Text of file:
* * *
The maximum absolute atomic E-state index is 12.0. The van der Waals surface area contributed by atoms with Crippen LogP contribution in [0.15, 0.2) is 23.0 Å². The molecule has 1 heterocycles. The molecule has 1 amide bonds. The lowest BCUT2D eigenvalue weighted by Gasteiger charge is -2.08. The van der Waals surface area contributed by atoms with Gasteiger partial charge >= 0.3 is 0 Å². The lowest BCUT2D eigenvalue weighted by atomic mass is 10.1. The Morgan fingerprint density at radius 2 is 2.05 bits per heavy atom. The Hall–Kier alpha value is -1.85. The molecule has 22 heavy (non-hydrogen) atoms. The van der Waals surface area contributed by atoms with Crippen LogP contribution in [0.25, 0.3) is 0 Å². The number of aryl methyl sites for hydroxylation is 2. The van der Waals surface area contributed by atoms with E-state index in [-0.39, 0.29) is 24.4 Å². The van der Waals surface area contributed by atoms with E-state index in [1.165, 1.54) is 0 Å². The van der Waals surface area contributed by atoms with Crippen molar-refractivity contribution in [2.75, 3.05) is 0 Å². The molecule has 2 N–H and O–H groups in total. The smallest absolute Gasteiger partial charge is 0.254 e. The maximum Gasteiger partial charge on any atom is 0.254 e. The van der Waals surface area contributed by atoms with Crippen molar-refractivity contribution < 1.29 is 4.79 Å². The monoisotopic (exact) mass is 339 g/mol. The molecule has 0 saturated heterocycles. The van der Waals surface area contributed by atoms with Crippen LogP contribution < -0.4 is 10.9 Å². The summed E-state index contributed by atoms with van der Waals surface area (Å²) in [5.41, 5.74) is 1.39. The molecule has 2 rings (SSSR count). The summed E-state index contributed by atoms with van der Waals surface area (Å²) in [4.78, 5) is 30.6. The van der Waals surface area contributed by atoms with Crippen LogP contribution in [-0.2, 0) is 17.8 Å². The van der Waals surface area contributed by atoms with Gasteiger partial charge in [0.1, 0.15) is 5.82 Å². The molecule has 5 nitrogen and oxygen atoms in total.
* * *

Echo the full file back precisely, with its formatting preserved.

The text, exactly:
The maximum absolute atomic E-state index is 12.0. The van der Waals surface area contributed by atoms with Crippen LogP contribution in [0.15, 0.2) is 23.0 Å². The molecule has 1 heterocycles. The molecule has 1 amide bonds. The lowest BCUT2D eigenvalue weighted by Gasteiger charge is -2.08. The van der Waals surface area contributed by atoms with Gasteiger partial charge >= 0.3 is 0 Å². The lowest BCUT2D eigenvalue weighted by atomic mass is 10.1. The Morgan fingerprint density at radius 2 is 2.05 bits per heavy atom. The Hall–Kier alpha value is -1.85. The molecule has 22 heavy (non-hydrogen) atoms. The van der Waals surface area contributed by atoms with Crippen LogP contribution in [0.25, 0.3) is 0 Å². The number of aryl methyl sites for hydroxylation is 2. The van der Waals surface area contributed by atoms with E-state index in [-0.39, 0.29) is 24.4 Å². The van der Waals surface area contributed by atoms with E-state index in [1.165, 1.54) is 0 Å². The van der Waals surface area contributed by atoms with Crippen molar-refractivity contribution in [2.75, 3.05) is 0 Å². The molecule has 2 N–H and O–H groups in total. The smallest absolute Gasteiger partial charge is 0.254 e. The maximum Gasteiger partial charge on any atom is 0.254 e. The van der Waals surface area contributed by atoms with Crippen molar-refractivity contribution < 1.29 is 4.79 Å². The monoisotopic (exact) mass is 339 g/mol. The molecule has 0 saturated heterocycles. The van der Waals surface area contributed by atoms with Crippen LogP contribution < -0.4 is 10.9 Å². The summed E-state index contributed by atoms with van der Waals surface area (Å²) in [5.41, 5.74) is 1.39. The molecule has 2 rings (SSSR count). The summed E-state index contributed by atoms with van der Waals surface area (Å²) in [4.78, 5) is 30.6. The van der Waals surface area contributed by atoms with Crippen LogP contribution in [-0.2, 0) is 17.8 Å². The van der Waals surface area contributed by atoms with Gasteiger partial charge in [0.1, 0.15) is 5.82 Å². The molecule has 5 nitrogen and oxygen atoms in total.